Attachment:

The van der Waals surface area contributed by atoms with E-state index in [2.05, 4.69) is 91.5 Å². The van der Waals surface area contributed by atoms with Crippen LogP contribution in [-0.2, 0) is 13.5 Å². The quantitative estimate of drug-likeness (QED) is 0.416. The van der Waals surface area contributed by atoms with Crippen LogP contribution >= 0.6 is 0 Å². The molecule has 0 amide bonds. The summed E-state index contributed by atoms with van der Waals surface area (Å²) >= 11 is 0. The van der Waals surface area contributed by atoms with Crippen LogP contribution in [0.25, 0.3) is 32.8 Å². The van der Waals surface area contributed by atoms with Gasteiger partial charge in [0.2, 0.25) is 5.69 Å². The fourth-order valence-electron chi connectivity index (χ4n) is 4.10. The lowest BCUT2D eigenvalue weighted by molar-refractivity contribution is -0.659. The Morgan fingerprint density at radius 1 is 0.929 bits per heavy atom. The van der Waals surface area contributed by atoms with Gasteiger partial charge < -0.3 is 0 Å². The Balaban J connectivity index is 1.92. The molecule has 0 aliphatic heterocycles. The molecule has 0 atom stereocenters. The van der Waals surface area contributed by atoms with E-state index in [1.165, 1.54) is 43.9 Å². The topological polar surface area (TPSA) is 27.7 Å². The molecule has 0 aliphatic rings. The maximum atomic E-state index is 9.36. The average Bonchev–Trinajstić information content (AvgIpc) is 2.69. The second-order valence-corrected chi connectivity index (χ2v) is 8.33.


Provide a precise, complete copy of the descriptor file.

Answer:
The van der Waals surface area contributed by atoms with E-state index in [2.05, 4.69) is 91.5 Å². The van der Waals surface area contributed by atoms with Crippen LogP contribution in [-0.2, 0) is 13.5 Å². The quantitative estimate of drug-likeness (QED) is 0.416. The van der Waals surface area contributed by atoms with Crippen LogP contribution >= 0.6 is 0 Å². The molecule has 0 amide bonds. The summed E-state index contributed by atoms with van der Waals surface area (Å²) >= 11 is 0. The van der Waals surface area contributed by atoms with Crippen LogP contribution in [0.25, 0.3) is 32.8 Å². The van der Waals surface area contributed by atoms with Gasteiger partial charge in [0.2, 0.25) is 5.69 Å². The fourth-order valence-electron chi connectivity index (χ4n) is 4.10. The lowest BCUT2D eigenvalue weighted by molar-refractivity contribution is -0.659. The Morgan fingerprint density at radius 1 is 0.929 bits per heavy atom. The van der Waals surface area contributed by atoms with Gasteiger partial charge < -0.3 is 0 Å². The Balaban J connectivity index is 1.92. The molecule has 0 aliphatic heterocycles. The molecule has 0 atom stereocenters. The van der Waals surface area contributed by atoms with E-state index in [1.165, 1.54) is 43.9 Å². The topological polar surface area (TPSA) is 27.7 Å². The molecule has 0 aliphatic rings. The maximum atomic E-state index is 9.36. The average Bonchev–Trinajstić information content (AvgIpc) is 2.69. The second-order valence-corrected chi connectivity index (χ2v) is 8.33.